• The interior surface 32 d of the cavity 30 d and/or the exterior surface 40 d of the structure 12 d may undergo a surface treatment, such as mechanical or chemical cleaning prior to the application of the adhesive 16 d to promote bonding and sealing. The adhesive 16 d can be applied to the interior surface 32 d of the cavity 30 d and/or to the exterior surface 40 d of the structure 12 d (i.e., proximate the end face of the portion of the structure 12 d that is to be inserted into the cavity 30 d). In our testing, the adhesive 16 d was applied in to the interior surface 32 d in a continuous annular (circular) bead, and to the exterior surface 40 d of the structure 12 d in a continuous annular (circular) bead for some samples and in a continuous zigzag bead (e.g., a series of several “W” shapes about the perimeter of the associated end 34 d of the structure 12 d, with each “W” shape touching adjacent “W” shapes) for other samples. Thereafter, the structures 12 d were inserted to the cavity 30 d.
  • The spacing element 22 d can collect a portion of the adhesive 16 d (that is wiped off the portion of the associated end 34 d of the structure 12) that slides by the spacing element 22 d, causing the adhesive 16 d to form a band of adhesive 60 d that abuts the spacing element 22 d, the body 20 d and the structure 12 d. As the band of adhesive 16 d is continuous about the perimeter of the connection between the body 20 d and the structure 12 d, it will be appreciated that its presence ensures a fluid-tight connection between the body 20 d and the structure 12. Moreover, the presence of the spacing element 22 d, the application of shear forces to the liquid adhesive 16 d (caused by the sliding action between the structure 12 d and the fitting 14 d), or both, can cause the adhesive 16 d to flow backward along the structure 12 d as the structure 12 d is slid into the body 20 d. The backward flow of adhesive 16 d can completely fill the space between the exterior surface 40 d of the structure 12 d and the interior surface 32 d of the cavity 30 d in the coupling zone 50 d so that maximum mechanical coupling can be achieved between the structure 12 d and the fitting 14 d.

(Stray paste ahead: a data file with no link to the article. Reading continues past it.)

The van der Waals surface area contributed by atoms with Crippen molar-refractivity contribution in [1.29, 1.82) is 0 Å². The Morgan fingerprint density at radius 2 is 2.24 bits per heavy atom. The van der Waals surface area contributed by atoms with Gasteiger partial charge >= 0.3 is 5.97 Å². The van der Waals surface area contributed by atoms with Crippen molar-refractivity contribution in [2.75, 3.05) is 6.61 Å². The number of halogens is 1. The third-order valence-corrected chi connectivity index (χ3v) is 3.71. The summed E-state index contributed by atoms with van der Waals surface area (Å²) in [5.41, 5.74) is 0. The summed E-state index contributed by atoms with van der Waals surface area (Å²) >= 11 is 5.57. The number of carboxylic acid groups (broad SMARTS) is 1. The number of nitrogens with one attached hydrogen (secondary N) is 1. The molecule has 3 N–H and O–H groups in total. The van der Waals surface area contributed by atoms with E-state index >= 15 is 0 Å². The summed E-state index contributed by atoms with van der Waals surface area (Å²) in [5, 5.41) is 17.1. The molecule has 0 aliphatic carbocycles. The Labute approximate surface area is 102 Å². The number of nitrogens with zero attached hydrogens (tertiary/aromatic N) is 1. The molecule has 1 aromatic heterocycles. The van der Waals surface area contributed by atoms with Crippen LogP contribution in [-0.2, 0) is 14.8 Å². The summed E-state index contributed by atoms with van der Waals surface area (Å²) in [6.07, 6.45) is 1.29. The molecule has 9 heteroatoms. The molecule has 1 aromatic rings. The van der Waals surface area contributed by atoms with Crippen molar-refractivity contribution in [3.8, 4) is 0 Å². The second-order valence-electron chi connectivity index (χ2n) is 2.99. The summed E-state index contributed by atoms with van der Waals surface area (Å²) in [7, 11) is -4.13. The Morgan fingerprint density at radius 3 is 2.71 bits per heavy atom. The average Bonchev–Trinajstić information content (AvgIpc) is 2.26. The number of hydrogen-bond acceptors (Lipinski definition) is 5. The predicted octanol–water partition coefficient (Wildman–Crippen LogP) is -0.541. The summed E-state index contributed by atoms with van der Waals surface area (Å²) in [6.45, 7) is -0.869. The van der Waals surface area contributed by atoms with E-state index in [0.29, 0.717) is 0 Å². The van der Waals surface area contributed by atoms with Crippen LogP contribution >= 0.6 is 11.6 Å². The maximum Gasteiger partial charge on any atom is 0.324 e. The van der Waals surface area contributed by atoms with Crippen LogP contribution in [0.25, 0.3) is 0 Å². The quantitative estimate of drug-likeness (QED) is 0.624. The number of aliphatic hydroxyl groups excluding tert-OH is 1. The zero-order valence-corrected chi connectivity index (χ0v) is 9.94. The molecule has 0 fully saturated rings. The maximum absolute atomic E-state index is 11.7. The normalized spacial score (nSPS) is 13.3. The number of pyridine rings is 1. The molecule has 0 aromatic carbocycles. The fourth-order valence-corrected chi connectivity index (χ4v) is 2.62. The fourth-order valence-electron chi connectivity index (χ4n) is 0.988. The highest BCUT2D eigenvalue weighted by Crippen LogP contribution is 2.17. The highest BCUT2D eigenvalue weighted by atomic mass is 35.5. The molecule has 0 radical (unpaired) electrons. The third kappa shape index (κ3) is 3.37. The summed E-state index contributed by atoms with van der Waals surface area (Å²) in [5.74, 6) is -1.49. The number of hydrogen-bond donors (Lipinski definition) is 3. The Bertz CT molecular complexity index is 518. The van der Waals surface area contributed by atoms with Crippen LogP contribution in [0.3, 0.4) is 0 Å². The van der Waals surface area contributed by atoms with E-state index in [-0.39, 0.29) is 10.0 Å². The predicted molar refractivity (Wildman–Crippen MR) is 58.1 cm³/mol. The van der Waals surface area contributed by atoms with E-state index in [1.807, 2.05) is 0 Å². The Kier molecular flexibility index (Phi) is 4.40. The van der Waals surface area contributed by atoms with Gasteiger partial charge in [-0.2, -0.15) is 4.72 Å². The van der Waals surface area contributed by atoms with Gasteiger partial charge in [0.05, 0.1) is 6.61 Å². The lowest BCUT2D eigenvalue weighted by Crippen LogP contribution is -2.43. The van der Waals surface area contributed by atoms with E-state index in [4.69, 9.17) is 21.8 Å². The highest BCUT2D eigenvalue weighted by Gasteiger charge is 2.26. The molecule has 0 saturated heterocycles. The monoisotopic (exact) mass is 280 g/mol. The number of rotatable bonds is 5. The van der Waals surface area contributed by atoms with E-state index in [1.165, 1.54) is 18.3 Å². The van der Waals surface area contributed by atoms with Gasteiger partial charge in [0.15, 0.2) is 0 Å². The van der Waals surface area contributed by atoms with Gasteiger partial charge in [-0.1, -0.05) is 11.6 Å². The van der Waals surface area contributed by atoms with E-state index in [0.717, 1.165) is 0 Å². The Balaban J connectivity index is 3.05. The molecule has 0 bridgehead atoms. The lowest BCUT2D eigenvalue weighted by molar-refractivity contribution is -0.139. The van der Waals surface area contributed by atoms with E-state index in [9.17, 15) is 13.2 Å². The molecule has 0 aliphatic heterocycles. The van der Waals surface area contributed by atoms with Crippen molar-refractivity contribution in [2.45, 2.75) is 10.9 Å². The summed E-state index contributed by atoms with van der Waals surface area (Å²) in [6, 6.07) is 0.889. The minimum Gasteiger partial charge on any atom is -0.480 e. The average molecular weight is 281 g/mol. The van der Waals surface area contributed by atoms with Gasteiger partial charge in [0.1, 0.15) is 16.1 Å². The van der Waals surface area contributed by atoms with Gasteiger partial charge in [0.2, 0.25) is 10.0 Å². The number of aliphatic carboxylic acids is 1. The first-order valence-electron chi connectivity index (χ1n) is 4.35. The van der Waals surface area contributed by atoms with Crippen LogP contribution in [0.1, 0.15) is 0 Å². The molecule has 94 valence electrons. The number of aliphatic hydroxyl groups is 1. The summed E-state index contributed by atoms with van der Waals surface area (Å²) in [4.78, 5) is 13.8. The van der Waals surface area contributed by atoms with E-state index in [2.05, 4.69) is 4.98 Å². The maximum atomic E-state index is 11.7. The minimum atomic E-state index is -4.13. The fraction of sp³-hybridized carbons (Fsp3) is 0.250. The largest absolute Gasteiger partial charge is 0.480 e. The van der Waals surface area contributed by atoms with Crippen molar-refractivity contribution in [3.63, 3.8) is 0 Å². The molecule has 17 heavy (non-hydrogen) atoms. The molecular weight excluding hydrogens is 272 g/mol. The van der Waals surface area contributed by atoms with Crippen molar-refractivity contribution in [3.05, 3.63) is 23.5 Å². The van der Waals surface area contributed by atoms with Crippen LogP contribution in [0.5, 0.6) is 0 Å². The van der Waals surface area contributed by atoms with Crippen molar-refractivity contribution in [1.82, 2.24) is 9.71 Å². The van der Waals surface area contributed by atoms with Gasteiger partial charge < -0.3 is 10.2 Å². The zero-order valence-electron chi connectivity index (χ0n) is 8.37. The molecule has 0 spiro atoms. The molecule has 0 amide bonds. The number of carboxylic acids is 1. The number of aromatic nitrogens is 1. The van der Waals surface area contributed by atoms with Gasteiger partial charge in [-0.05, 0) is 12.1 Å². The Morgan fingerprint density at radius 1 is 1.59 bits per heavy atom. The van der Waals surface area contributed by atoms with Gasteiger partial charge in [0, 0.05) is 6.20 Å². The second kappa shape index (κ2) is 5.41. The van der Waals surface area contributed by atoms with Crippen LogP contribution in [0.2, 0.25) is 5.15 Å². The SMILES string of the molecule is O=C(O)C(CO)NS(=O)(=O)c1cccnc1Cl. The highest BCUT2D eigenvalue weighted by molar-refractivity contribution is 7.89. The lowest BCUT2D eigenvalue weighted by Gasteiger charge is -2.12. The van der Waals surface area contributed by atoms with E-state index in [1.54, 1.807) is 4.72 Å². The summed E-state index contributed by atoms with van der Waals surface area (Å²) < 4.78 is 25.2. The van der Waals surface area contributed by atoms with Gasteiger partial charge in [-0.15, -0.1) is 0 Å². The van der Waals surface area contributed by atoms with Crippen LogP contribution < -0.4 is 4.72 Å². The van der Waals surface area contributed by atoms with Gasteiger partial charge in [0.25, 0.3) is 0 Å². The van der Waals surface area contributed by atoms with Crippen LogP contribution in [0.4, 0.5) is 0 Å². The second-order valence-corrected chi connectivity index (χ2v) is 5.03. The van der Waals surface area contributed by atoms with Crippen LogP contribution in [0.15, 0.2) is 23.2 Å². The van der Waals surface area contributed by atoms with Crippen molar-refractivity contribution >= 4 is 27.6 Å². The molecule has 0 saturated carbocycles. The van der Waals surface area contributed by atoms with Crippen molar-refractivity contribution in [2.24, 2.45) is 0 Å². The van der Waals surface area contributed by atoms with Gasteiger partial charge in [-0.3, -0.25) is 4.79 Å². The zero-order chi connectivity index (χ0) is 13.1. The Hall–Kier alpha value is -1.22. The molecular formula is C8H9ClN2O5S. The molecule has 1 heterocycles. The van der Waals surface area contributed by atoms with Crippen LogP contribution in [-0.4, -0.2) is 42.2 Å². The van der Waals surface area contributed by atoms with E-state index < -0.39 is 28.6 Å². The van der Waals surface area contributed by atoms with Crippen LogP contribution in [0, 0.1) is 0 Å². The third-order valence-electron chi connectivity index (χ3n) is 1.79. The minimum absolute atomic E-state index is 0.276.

• The tube stop zone 510 d is sized to permit heated fluid within the structures 12 d to more readily transmit heat to the body 20 d. The tube stop zone 510 d can be sized such that heat is transferred from the portion of the body 20 d of the fitting 14 d corresponding to the tube stop zone 510 d at a first heat transfer rate that is greater than three times a second heat transfer rate at which heat is transferred through the adhesive 16 d to the fitting 14 d.